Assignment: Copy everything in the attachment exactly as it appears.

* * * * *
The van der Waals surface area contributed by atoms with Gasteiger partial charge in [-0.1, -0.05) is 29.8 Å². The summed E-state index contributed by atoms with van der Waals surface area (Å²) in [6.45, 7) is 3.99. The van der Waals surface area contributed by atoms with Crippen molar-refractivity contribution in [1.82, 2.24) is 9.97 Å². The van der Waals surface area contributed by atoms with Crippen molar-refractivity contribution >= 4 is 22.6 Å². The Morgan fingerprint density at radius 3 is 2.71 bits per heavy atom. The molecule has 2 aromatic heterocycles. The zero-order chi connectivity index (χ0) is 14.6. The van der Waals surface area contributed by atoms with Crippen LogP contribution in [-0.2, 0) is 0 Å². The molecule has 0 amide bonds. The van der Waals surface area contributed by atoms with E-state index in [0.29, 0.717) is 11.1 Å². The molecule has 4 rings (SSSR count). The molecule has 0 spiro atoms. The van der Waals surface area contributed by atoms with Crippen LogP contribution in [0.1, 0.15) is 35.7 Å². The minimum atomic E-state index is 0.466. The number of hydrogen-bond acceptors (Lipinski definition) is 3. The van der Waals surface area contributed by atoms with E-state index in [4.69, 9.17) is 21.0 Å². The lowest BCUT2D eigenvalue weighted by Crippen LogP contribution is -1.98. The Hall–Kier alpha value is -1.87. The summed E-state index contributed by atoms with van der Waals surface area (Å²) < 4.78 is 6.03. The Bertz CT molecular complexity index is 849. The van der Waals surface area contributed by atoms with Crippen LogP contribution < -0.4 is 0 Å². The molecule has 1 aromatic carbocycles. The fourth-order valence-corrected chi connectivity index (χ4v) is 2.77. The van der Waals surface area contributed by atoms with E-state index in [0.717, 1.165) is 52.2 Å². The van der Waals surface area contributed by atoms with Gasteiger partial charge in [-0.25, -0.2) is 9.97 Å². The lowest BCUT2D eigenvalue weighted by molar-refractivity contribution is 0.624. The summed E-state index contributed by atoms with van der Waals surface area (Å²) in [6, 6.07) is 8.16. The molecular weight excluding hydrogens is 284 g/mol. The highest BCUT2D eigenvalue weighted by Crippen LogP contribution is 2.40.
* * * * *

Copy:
The van der Waals surface area contributed by atoms with Gasteiger partial charge in [-0.1, -0.05) is 29.8 Å². The summed E-state index contributed by atoms with van der Waals surface area (Å²) in [6.45, 7) is 3.99. The van der Waals surface area contributed by atoms with Crippen molar-refractivity contribution in [1.82, 2.24) is 9.97 Å². The van der Waals surface area contributed by atoms with Crippen molar-refractivity contribution >= 4 is 22.6 Å². The Morgan fingerprint density at radius 3 is 2.71 bits per heavy atom. The molecule has 2 aromatic heterocycles. The zero-order chi connectivity index (χ0) is 14.6. The van der Waals surface area contributed by atoms with Crippen LogP contribution in [-0.2, 0) is 0 Å². The molecule has 0 amide bonds. The van der Waals surface area contributed by atoms with E-state index in [0.29, 0.717) is 11.1 Å². The molecule has 4 rings (SSSR count). The molecule has 0 spiro atoms. The van der Waals surface area contributed by atoms with Crippen LogP contribution in [0.1, 0.15) is 35.7 Å². The minimum atomic E-state index is 0.466. The number of hydrogen-bond acceptors (Lipinski definition) is 3. The van der Waals surface area contributed by atoms with E-state index in [4.69, 9.17) is 21.0 Å². The lowest BCUT2D eigenvalue weighted by Crippen LogP contribution is -1.98. The Hall–Kier alpha value is -1.87. The summed E-state index contributed by atoms with van der Waals surface area (Å²) < 4.78 is 6.03. The Bertz CT molecular complexity index is 849. The van der Waals surface area contributed by atoms with Crippen LogP contribution < -0.4 is 0 Å². The molecule has 1 aromatic carbocycles. The fourth-order valence-corrected chi connectivity index (χ4v) is 2.77. The van der Waals surface area contributed by atoms with E-state index in [0.717, 1.165) is 52.2 Å². The van der Waals surface area contributed by atoms with Gasteiger partial charge in [-0.25, -0.2) is 9.97 Å². The lowest BCUT2D eigenvalue weighted by molar-refractivity contribution is 0.624. The summed E-state index contributed by atoms with van der Waals surface area (Å²) in [6, 6.07) is 8.16. The molecular weight excluding hydrogens is 284 g/mol. The highest BCUT2D eigenvalue weighted by Crippen LogP contribution is 2.40.